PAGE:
Like Martha, we too confess that [Jesus is] the Messiah, the Son of God, the one coming into the world. In making that confession we say something specific about the dead. We boldly, brashly, and with incredible audacity claim that the dead are raised to life. This does not deny the reality of death. After all, even Lazarus stinketh.
Such audacity claims for the dead, and for us, that death is not a disaster, nor a wall, nor the end. It claims that death is a door, a gate, and a new beginning.
And so, we come to these two days, All Saints’ and All Souls’. While the stink of death is in our nostrils, we say: I believe in the resurrection of the body. In the face of overwhelming grief, whether it be from COVID, or the trenches of France, we say: I believe in the resurrection of the body. When someone we love dies, at a great age, or a young age, ripe in years, or full of unrealized promise, we say: I believe in the resurrection of the body.
I love these two days, not because I am a romantic, lost in wishful thinking, pretending that death is not real, but because I am a realist, who has smelt death. I am a realist who has smelt death, and who with Martha knows Jesus to be the Messiah, the Son of God, the one coming into the world, even while someone I love, but see no longer stinketh.
The world stinks right now, and the answer to that stench is not wishful thinking. The answer to the stench is Jesus Christ, the Messiah, the Son of God, the one coming into the world, who cries out in the face of all the stench and grief of the world, “Take away the stone … Lazarus, come out! … Unbind him, and let him go.”
Today and tomorrow, as we remember the countless saints and souls, known and unknown, who have lived lives of faith, or simply tried to, we do so with the echo Martha’s confession, and the sound of Jesus’ command, ringing in our hearts, as we proclaim boldly, brashly, and with incredible audacity, in the face of all the stench, I believe in the resurrection of the body, and once more Lazarus emerges from his tomb, and we take from him the rags of death.
I love these two days, because somewhere deep in my soul, I breathe out a long sigh of consent, as I say once again, I believe in the resurrection of the body.
Solemnity or Major Feast Day: All Saints’ Day (Transferred)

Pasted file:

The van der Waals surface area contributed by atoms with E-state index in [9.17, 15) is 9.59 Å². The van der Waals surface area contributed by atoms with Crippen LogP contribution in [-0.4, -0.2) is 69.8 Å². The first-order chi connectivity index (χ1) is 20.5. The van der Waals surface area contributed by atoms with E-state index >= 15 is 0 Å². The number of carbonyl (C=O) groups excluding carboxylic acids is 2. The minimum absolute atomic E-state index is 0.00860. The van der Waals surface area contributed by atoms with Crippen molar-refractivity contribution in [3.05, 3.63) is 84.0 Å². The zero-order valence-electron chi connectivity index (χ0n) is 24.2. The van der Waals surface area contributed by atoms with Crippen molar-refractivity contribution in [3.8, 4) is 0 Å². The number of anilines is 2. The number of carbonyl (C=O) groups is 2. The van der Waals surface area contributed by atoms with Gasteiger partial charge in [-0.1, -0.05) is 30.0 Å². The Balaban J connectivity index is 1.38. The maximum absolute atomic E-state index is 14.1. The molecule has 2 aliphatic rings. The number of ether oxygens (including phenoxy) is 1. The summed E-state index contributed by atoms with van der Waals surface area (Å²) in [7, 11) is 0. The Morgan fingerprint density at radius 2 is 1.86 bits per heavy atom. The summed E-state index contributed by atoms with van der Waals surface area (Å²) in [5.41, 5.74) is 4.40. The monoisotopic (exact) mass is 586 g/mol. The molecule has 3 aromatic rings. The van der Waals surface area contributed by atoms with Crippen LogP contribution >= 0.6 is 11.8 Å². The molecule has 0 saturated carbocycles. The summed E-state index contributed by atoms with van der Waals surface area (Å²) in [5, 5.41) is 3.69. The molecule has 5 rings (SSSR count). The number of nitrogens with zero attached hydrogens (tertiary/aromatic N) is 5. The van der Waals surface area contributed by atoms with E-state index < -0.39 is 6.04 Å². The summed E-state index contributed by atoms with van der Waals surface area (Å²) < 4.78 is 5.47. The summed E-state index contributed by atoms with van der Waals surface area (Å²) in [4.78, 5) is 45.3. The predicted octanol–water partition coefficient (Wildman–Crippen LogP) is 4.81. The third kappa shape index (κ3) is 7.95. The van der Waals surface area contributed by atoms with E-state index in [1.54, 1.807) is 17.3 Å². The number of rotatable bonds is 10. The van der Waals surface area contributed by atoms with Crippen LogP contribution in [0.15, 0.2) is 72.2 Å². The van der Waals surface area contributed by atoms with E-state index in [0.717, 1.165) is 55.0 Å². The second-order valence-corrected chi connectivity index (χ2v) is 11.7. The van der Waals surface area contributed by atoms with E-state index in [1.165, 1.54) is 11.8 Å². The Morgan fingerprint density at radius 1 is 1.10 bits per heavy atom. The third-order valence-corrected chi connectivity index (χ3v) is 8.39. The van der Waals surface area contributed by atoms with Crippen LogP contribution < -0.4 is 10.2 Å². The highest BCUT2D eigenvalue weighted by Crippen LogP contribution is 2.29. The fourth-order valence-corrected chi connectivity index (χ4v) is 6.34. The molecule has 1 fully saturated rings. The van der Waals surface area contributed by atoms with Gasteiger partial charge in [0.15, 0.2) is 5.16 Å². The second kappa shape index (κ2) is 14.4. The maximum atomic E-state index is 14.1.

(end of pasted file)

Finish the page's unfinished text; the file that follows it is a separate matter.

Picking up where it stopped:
John 11: 35
 Episcopal Church, Book of Common Prayer, Church Publishing Incorporated, 1979, page 382
 Episcopal Church, Lesser Feasts and Fasts, Church Publishing Incorporated, 1997, page 410.
 John 11: 39
 John 11: 27
 Luke 7: 22
 1 Corinthians 15: 14 – 19
 Episcopal Church, Book of Common Prayer, Church Publishing Incorporated, page 504
 Episcopal Church, Book of Common Prayer, Church Publishing Incorporated, page 96
 John 11: 39, 43, 44
Feast of All the Faithful Departed: All Souls’ Day
There is an old evangelical saying that comes to mind each year at this time: name it, and claim it. The idea is that you name some virtue, or aspect of God, claim it as yours, and live it as a reality. The idea is to name something, like God’s love for you, to claim it as yours, and then to live, not as if it were true, but live in the reality of its truth. Without using this name it and claim it phraseology, Father Benson uses the sentiment when he reminds us that we are to live … as those who have been with Jesus. He doesn’t tell us to live as if we have been with Jesus, but to live in the present reality of that relationship.
For me, All Souls’ Day is one of those occasions when we are invited to name and claim something, not for ourselves this time, but for others. It’s a bold move, because we are naming and claiming nothing less than the healing, redeeming, and sanctifying love of God, not for ourselves, but for those we love, but see no longer. We do this, not as if what we say in the Creeds is true, but living in the truth of the Creeds, where we proclaim I believe … in the communion of saints, the forgiveness of sins, the resurrection of the body, and the life everlasting.
What we are doing today is claiming those very things: the communion of saints, the forgiveness of sins, the resurrection of the body and the life everlasting. We claim them, not for nameless entities, not in a general, universal way, but for specific people who we love. Note, we name and claim these things, not for people whom we loved once upon a time, but for people who we still love, but see no longer.
Isaiah 25:6-9, 1 Thessalonians 4:13-18, John 5:24-27
Today we celebrate All Souls. This feast was added in the tenth century to remember all the dead, not simply those deemed notable saints down the centuries, and to particularly remember deceased family and friends.
We remember the dead with thanksgiving: for how they touched us, for who they were and are to and for us, for relationship, influence, nurture, and the gift of their life. These “whom we love but see no longer.”[i]
We remember the dead with confidence. As in the Letter to the Thessalonians: We do “not grieve as others do who have no hope. For since we believe that Jesus died and rose again, even so, through Jesus, God will bring with him those who have died.” And from Isaiah, God will “swallow up death forever. … and wipe away tears from all faces.”
We remember the dead with expectation. Today’s gospel says: “the dead will hear the voice of the Son of God, and those who hear will live.” We each die broken and incomplete. We need and receive more beyond the grave. The dead will live, not simply awake but continue to grow and heal.